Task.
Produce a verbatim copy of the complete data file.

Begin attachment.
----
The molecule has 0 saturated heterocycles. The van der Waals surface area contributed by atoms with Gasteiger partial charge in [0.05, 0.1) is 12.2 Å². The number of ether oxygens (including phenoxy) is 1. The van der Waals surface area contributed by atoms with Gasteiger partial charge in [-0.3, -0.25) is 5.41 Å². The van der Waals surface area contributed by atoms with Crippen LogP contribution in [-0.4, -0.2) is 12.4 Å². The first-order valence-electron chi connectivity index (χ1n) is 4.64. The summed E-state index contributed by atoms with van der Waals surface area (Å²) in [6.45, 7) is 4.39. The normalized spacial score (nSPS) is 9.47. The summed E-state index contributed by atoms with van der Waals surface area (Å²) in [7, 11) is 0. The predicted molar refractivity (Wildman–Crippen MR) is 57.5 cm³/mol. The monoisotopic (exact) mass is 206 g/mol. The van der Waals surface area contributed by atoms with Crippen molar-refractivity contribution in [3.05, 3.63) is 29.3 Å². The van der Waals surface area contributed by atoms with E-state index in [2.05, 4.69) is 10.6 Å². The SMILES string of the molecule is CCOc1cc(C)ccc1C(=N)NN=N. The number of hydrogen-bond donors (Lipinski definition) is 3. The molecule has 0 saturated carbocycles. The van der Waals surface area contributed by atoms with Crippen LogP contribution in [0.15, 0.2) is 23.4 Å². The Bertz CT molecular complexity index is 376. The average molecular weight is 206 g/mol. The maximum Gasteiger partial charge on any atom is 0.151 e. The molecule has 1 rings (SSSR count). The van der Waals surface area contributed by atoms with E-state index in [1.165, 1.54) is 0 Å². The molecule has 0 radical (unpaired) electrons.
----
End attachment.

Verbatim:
The molecule has 0 saturated heterocycles. The van der Waals surface area contributed by atoms with Gasteiger partial charge in [0.05, 0.1) is 12.2 Å². The number of ether oxygens (including phenoxy) is 1. The van der Waals surface area contributed by atoms with Gasteiger partial charge in [-0.3, -0.25) is 5.41 Å². The van der Waals surface area contributed by atoms with Crippen LogP contribution in [-0.4, -0.2) is 12.4 Å². The first-order valence-electron chi connectivity index (χ1n) is 4.64. The summed E-state index contributed by atoms with van der Waals surface area (Å²) in [6.45, 7) is 4.39. The normalized spacial score (nSPS) is 9.47. The summed E-state index contributed by atoms with van der Waals surface area (Å²) in [7, 11) is 0. The predicted molar refractivity (Wildman–Crippen MR) is 57.5 cm³/mol. The monoisotopic (exact) mass is 206 g/mol. The van der Waals surface area contributed by atoms with Crippen molar-refractivity contribution in [3.05, 3.63) is 29.3 Å². The van der Waals surface area contributed by atoms with E-state index in [2.05, 4.69) is 10.6 Å². The SMILES string of the molecule is CCOc1cc(C)ccc1C(=N)NN=N. The number of hydrogen-bond donors (Lipinski definition) is 3. The molecule has 0 saturated carbocycles. The van der Waals surface area contributed by atoms with Crippen LogP contribution in [0.15, 0.2) is 23.4 Å². The Bertz CT molecular complexity index is 376. The average molecular weight is 206 g/mol. The maximum Gasteiger partial charge on any atom is 0.151 e. The molecule has 1 rings (SSSR count). The van der Waals surface area contributed by atoms with E-state index in [1.165, 1.54) is 0 Å². The molecule has 0 radical (unpaired) electrons.